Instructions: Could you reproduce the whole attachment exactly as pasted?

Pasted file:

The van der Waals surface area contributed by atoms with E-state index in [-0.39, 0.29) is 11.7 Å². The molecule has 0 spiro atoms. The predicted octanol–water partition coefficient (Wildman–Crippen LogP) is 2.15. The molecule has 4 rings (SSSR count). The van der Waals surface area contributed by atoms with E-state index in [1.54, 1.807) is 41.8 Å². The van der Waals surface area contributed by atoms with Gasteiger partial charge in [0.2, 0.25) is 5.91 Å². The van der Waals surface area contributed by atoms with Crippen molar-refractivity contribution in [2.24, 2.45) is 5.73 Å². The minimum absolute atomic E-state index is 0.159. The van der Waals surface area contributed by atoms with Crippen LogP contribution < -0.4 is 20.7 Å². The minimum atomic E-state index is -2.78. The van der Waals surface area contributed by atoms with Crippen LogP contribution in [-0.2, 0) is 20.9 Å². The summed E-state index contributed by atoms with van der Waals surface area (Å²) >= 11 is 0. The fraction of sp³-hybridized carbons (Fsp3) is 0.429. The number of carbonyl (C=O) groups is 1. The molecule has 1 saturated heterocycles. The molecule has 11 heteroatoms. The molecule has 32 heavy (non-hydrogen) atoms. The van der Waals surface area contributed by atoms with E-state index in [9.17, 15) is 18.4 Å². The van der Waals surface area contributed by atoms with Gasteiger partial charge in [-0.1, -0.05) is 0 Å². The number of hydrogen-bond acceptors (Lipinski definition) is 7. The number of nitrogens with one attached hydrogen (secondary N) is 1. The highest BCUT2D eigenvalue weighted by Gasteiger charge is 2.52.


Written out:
The van der Waals surface area contributed by atoms with E-state index in [-0.39, 0.29) is 11.7 Å². The molecule has 0 spiro atoms. The predicted octanol–water partition coefficient (Wildman–Crippen LogP) is 2.15. The molecule has 4 rings (SSSR count). The van der Waals surface area contributed by atoms with E-state index in [1.54, 1.807) is 41.8 Å². The van der Waals surface area contributed by atoms with Gasteiger partial charge in [0.2, 0.25) is 5.91 Å². The van der Waals surface area contributed by atoms with Crippen molar-refractivity contribution in [2.24, 2.45) is 5.73 Å². The minimum absolute atomic E-state index is 0.159. The van der Waals surface area contributed by atoms with Crippen LogP contribution < -0.4 is 20.7 Å². The minimum atomic E-state index is -2.78. The van der Waals surface area contributed by atoms with Crippen LogP contribution in [-0.2, 0) is 20.9 Å². The summed E-state index contributed by atoms with van der Waals surface area (Å²) >= 11 is 0. The fraction of sp³-hybridized carbons (Fsp3) is 0.429. The number of carbonyl (C=O) groups is 1. The molecule has 1 saturated heterocycles. The molecule has 11 heteroatoms. The molecule has 32 heavy (non-hydrogen) atoms. The van der Waals surface area contributed by atoms with E-state index in [9.17, 15) is 18.4 Å². The van der Waals surface area contributed by atoms with Gasteiger partial charge in [-0.1, -0.05) is 0 Å². The number of hydrogen-bond acceptors (Lipinski definition) is 7. The number of nitrogens with one attached hydrogen (secondary N) is 1. The highest BCUT2D eigenvalue weighted by Gasteiger charge is 2.52.